show search header
nyc theatre 101; Info for novice theatregoers
TDF member login; Buy discount tickets online
ticket services
audience info
education and training
for your production
about TDF
support TDF
Home
Back to search Results Read More Featured Stories

Subscribe to TDF Stages
Subscribe to TDF Stages


France Dancing June leaps forward with four French-flavored dance programs set to music by Ravel, Stravinsky, de Falla--and Bach
New Yorkers with a taste for French music and contemporary dance will be in heaven in June. From June 3 to 7, Rioult (formerly The Pascal Rioult Dance Theatre) will present two pieces in repertory at the NYU Skirball Center for the Performing Arts, with an emphasis on the music of Ravel. And from June 10-28, the Joyce will host three major dance companies from France under the rubric "The French Collection": Compagnie Heddy Maalem, with an aggressive new interpretation of Stravinsky's The Rite of Spring; Compagnie Maguy Marin, with the Beckett-inspired Umwelt, and Ballet Biarritz, with pieces choreographed to music by de Falla and Ravel.

While all of these troupes find inspiration at least in part in 20th-century modernism--Beckett, Stravinsky, Ravel--the New York-based Rioult invokes the baroque with a new piece choreographed to Bach's Art of Fugue. And Ballet Biarritz, a company led by choreographer Thierry Malandain, is mining not only Ravel and de Falla's music for its pieces Le Portrait de l'Infante and L'Amour Sorcier, but also the paintings of 17th century Spanish court artist Diego Velazquez.

"The three companies which will perform at the Joyce are very different, just like the diversity of dance in France," Malandain says. "Ballet Biarritz will be the most classical of them, in the sense that my world is the ballet but in a contemporary way."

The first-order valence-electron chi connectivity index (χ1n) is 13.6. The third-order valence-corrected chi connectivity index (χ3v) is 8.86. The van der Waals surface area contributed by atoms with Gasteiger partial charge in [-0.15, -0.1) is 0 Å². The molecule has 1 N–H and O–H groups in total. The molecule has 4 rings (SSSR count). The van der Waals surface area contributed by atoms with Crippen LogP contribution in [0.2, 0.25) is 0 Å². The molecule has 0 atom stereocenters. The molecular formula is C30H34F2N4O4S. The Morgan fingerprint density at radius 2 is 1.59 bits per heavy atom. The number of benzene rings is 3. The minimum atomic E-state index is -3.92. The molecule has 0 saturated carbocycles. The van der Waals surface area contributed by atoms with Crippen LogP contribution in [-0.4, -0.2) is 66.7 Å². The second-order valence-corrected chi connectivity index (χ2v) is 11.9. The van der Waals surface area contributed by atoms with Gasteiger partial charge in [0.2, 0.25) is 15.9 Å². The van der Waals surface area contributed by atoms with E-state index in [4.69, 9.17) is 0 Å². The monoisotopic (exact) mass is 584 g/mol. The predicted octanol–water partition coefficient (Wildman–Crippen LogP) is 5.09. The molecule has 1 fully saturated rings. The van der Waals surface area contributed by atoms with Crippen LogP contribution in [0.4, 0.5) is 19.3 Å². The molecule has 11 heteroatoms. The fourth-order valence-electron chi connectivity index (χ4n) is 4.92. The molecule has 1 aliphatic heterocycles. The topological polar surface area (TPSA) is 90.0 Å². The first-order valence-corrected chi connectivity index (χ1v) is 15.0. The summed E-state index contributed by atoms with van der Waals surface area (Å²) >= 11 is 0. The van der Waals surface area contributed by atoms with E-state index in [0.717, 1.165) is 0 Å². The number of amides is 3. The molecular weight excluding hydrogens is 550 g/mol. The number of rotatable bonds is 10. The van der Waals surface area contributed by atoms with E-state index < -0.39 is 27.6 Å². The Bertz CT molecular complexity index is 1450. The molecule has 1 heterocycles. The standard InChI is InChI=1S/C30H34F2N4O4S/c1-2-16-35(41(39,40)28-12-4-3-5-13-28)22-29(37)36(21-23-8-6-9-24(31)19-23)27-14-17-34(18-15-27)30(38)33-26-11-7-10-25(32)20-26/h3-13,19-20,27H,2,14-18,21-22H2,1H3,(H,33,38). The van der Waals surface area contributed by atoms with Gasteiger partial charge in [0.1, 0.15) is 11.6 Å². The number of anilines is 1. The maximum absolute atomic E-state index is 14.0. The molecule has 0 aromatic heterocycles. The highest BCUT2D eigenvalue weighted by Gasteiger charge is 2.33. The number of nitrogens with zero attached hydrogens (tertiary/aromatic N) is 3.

Not just contemporary but idiosyncratic: When asked what elements of Velazquez's art his work is inspired by, Malandain replies, "I use many elements from his paintings, such as dogs, hair and dwarvess. I also refer to his picture Les Fileuses, which tells of a rivalry between Athena and a mortal who will be changed into spider."

There's also a touch of Oscar Wilde, specifically his story The Birthday of the Infanta. Again with the little people: "It's the story of a dwarf who thought that he was a gentleman, and who died when a mirror revealed him how he was hideous," Malandain explains.

There's another throughline that distinguishes Ballet Biarritz: The company is based in the Basque part of France, a region from which Ravel also hailed, and as such has focused its work around Spanish-style music, of which Ravel wrote a goodly amount. Though its authentic Spanishness has been duly challenged over the years, Ravel's Spanish contemporary, Manuel de Falla, was a fan, even as he wrote his own, presumably more truly Spanish music.

Rioult will be dancing to some of the same Ravel pieces as will Biarritz--Alborado del Gracioso, Rapsodie Espagnole--as well as the composer's most popular Spanish-inspired piece, Bolero.

There's another fortuitous link between these various companies: Pascal Rioult started out as a French track and field star before coming to the U.S. on a French Ministry of Culture fellowship to study dance, and going on to become a star principal with May O'Donnell, Paul Sanasardo and Martha Graham, and then forming his own acclaimed company in 1994. The French/Algerian choreographer Heddy Maalem comes from the athletic world, also: He was a boxer and martial artist before he discovered dance, and his background in those aggressive sports shows in his work. Maalem's take on Stravinsky's Rite of Spring throws 14 African dancers from Mali, Benin, Nigeria, Senegal, Togo and Mozambique into a plain white cube for a furious movement piece.

Stravinsky's groundbreaking piece so scandalized its original 1913 Paris audience that it led to a riot in the theatre. Apparently today's seen-it-all audiences can still be roused to such reactions: Compagnie Maguy Marin's Umwelt reportedly led to "reactionary riots" at its Lyon premiere in 2004. Maybe that's because Marin is known for a kind anti-dance choreography based on simple human acts, from biting an apple to washing a floor, rocking a baby or pointing a gun. In this piece, Marin takes conscious inspiration from Samuel Beckett to create a repetitious, hypnotic work about the world's resistance to change.

And if anyone knows resistance, it is the French, no? Plus ca change, indeed.

Click here for information about Rioult at the NYU Skirball Center for the Performing Arts, June 3-7.
Click here for information about "The French Collection" at the Joyce Theatre, June 10-28.